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Prime Minister Justin Trudeau responds during question period in the House of Commons on Parliament Hill in Ottawa on Feb. 14.Sean Kilpatrick/The Canadian Press

The readout of Prime Minister Justin Trudeau’s meeting this week with Jordan’s King Abdullah II covered most of the bases you would expect to be covered in such a communiqué, all of it couched in earnest diplomatic language, with the obligatory nod to “the importance of renewing efforts toward a two-state solution to secure lasting peace” in the Middle East.

There was one glaring omission, however. The dispatch from the Prime Minister’s Office made no mention of UNRWA – the United Nations Relief and Works Agency for Palestine Refugees in the Near East. Yet, it is highly unlikely that UNRWA did not come up in Wednesday’s tête-à-tête between the two leaders. Before arriving in Ottawa, the King had publicly appealed to the agency’s largest donors, including Canada, to restore funding they suspended last month on the heels of allegations that 12 UNRWA employees participated in the Oct. 7 Hamas attack on Israel.

“Restrictions on vital relief aid and medical items are leading to inhumane conditions,” the Jordanian monarch declared at the White House, where he met U.S. President Joe Biden on Monday. “It is imperative that UNRWA receives the support it needs to carry out its mandate.”

The PMO’s omission of UNRWA in its readout of the King’s meeting with Mr. Trudeau likely had much to do with the awkward position in which the Liberal government finds itself on the issue. Its 2016 move to restore funding to UNRWA after the previous Conservative government cut it off was cheered by pro-Palestinian progressives. It has now upset them royally by turning its back on UNRWA amid the worst humanitarian crisis in Gaza in the agency’s 75-year existence.

Six of Canada’s largest unions, led by Unifor and the Public Service Alliance of Canada, wrote to Mr. Trudeau last week urging him to reverse his decision to suspend Canada’s contributions to UNRWA, saying it was “particularly cruel for large donor countries to deny this critical organization its funding at this time.” The group denounced the suspension of funding as “a highly disproportionate action.”

UNRWA officials have warned that the agency will run out of money to pay its workers by the end of the month. But a United Nations investigation into Israel’s allegations of UNRWA workers’ longstanding ties to Hamas and complicity in the Oct. 7 attack is not slated to be completed until late April. And UNRWA insists no other humanitarian organization could fill the void left by the cessation of its operations in Gaza, the West Bank, Syria, Jordan and Lebanon.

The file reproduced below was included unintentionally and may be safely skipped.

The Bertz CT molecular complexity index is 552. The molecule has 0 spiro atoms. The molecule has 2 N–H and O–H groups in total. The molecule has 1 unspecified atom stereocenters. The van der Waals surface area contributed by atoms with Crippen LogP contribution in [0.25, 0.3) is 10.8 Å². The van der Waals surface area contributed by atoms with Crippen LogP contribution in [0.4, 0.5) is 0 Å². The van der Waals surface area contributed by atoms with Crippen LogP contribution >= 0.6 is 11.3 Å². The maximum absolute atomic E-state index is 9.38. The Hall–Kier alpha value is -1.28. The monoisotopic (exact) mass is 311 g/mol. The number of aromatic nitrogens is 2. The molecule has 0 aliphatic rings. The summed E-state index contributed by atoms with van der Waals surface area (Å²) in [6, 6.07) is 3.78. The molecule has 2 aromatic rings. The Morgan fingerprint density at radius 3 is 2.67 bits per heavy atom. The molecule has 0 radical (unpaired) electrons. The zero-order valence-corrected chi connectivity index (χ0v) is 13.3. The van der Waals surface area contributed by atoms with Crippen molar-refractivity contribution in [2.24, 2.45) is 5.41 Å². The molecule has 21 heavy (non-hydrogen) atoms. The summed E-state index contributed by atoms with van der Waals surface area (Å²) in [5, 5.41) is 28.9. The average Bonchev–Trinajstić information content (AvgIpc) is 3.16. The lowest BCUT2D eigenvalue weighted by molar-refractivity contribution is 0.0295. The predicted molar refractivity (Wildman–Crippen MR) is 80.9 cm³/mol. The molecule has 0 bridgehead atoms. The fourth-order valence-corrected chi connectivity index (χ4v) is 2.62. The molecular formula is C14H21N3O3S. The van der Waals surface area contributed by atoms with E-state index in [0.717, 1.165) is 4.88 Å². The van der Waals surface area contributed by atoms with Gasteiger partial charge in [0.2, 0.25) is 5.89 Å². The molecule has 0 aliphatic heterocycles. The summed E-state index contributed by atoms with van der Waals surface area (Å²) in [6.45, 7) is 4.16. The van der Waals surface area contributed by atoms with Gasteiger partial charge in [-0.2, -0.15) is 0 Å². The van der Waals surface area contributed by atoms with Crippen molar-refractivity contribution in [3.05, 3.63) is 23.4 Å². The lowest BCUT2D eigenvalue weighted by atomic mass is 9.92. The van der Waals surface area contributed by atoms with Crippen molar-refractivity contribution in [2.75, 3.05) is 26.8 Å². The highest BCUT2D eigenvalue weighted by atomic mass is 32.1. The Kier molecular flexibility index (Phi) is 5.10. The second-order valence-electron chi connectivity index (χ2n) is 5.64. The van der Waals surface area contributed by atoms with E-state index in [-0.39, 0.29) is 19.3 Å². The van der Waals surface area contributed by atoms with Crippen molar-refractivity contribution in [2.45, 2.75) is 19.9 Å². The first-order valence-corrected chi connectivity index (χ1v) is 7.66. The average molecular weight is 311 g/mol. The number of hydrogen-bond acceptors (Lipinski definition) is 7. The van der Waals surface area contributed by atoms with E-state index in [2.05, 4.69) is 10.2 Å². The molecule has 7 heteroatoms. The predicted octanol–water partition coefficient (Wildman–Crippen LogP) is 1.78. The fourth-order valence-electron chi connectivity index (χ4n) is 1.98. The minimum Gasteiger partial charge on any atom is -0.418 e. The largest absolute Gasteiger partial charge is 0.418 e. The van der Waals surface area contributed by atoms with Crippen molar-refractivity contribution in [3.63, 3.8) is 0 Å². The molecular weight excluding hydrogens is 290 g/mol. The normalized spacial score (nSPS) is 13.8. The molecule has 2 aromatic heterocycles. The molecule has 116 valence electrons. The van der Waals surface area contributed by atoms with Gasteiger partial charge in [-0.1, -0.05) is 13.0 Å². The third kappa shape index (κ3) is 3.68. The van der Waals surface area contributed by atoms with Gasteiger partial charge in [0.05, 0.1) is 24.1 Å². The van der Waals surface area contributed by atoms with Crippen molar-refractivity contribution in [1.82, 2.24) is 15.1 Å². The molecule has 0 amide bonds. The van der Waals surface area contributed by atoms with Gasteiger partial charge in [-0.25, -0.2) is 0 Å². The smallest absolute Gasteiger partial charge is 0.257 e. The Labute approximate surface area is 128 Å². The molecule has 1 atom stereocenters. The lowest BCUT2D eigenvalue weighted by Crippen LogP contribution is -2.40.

For King Abdullah, restoring funding to UNRWA is critical to ensuring his own country’s economic and political stability. More than 2.3 million Palestinian refugees – descendants of those who fled their homes after Israel’s creation in 1948 – live in Jordan. They depend on UNRWA for food, shelter, schools and health services. The King almost certainly reminded Mr. Trudeau of that.

Alas, the investigation into UNRWA is not off to a promising start. Critics have raised concerns about the choice of former French foreign affairs minister Catherine Colonna to lead the inquiry after she called UNRWA “more useful than ever” in a Jan. 13 post on X. The post was in response to one from UNRWA head Philippe Lazzarini – just after Ms. Colonna’s ouster by French President Emmanuel Macron in a major cabinet shuffle – thanking her for her commitment to the agency while she served as France’s top diplomat.

Last week, after Israel Defence Forces officials allowed Western journalists to tour Hamas tunnels the IDF had discovered under UNRWA’s headquarters in Gaza City, Mr. Lazzarini responded on X: “UNRWA is a human development and humanitarian organization that does not have the military and security expertise nor the capacity to undertake inspections of what is or might be under its premises.” But his suggestion that UNRWA was unaware of the tunnels stretched credulity.

Israel now appears determined to permanently expel UNRWA from Gaza when the war is over. It sees the agency as an adversary because it perpetuates the self-conception of the 5.9 million Palestinians who rely on it as refugees with a “right of return” to the homes their great-grandparents fled.

As Israel refuses to heed calls from Canada and other countries to suspend its planned ground offensive into the southern Gaza enclave of Rafah, where 1.3 million Palestinians have sought refuge from fighting in the north, the prospect of UNRWA being forced to end its humanitarian activities for lack of funding is distressing to contemplate. Such is the moral conundrum facing Mr. Biden and Mr. Trudeau, and the leaders of more than a dozen other donor countries that have all cut off funds.

Calls to reform – or replace – UNRWA should have been addressed years ago. It seems there could not be a worse time to try than now.

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